NYU’s decision to resume in-person instruction follows pervasive ableist attitudes in the public discourse around omicron. The relief that many people feel when given the news of omicron’s “mildness” for able-bodied and vaccinated people comes at the expense of thousands of elderly, disabled and chronically ill people.

The university does not care about those who will be most affected.”

CDC director Rochelle Walensky embodied these dismissive attitudes toward the deaths of vulnerable people when discussing how over 75% of the dead had at least four comorbidities earlier this month. 

“So really, these are people who were unwell to begin with,” Walensky said. “We’re really encouraged by these results.”

These attitudes, as disabled activists have pointed out, are insensitive and eugenicist. Yet they are reflected in NYU’s decision. The university does not care about those who will be most affected. They demonstrate no belief that at-risk disabled and immunocompromised students matter. If they did, they would be among the other colleges — like Columbia University and The New School — in New York City going remote for the beginning of the spring semester. 

When pressed on their plans and support structures for at-risk students and faculty, NYU spokesperson John Beckman and COVID-19 team lead Carlo Ciotoli cited a study from December 2020 suggesting low transmission on college campuses, despite the fact that it had been conducted prior to the emergence of both the delta and omicron variants.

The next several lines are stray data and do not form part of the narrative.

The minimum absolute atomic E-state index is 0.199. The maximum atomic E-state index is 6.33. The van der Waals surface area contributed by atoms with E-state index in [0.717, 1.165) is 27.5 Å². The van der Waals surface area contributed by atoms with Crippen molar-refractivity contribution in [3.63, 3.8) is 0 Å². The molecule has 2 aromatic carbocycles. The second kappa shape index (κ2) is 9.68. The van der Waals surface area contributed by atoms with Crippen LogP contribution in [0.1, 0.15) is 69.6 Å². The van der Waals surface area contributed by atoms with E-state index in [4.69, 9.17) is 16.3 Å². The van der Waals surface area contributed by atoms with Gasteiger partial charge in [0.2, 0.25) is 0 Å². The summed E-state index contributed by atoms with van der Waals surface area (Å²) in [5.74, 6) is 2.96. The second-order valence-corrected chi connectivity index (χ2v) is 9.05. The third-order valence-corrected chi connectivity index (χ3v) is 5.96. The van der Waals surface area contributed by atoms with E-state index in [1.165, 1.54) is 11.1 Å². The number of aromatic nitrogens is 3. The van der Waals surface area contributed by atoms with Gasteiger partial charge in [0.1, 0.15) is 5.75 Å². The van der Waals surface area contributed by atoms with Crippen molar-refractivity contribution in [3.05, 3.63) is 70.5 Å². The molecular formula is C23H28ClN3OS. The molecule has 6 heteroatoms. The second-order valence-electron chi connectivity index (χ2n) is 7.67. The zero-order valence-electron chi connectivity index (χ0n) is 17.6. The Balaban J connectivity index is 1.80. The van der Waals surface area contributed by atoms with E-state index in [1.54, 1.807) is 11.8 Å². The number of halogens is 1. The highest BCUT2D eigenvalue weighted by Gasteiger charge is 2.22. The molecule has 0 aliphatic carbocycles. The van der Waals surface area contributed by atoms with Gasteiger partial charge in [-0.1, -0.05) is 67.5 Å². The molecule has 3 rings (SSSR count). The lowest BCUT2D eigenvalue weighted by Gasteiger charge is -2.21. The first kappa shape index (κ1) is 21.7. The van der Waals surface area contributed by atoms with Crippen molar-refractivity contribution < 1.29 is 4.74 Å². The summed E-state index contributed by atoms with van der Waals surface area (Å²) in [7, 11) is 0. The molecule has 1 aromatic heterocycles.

Last semester, the Moses Center basically just told me to suck it up and deal with it.”

— Isha Rahman, NYU junior

They went on to provide an example of the services of the Moses Center as means of assistance to disabled students. But the center has offered little aid to some disabled students concerned about COVID-19.

“It’s really frustrating that [NYU] keep[s] disregarding immunocompromised and disabled students’ needs,” junior Isha Rahman said. “Last semester, the Moses Center basically just told me to suck it up and deal with it — even though I had my doctor send in documentation saying that I need remote accommodations.”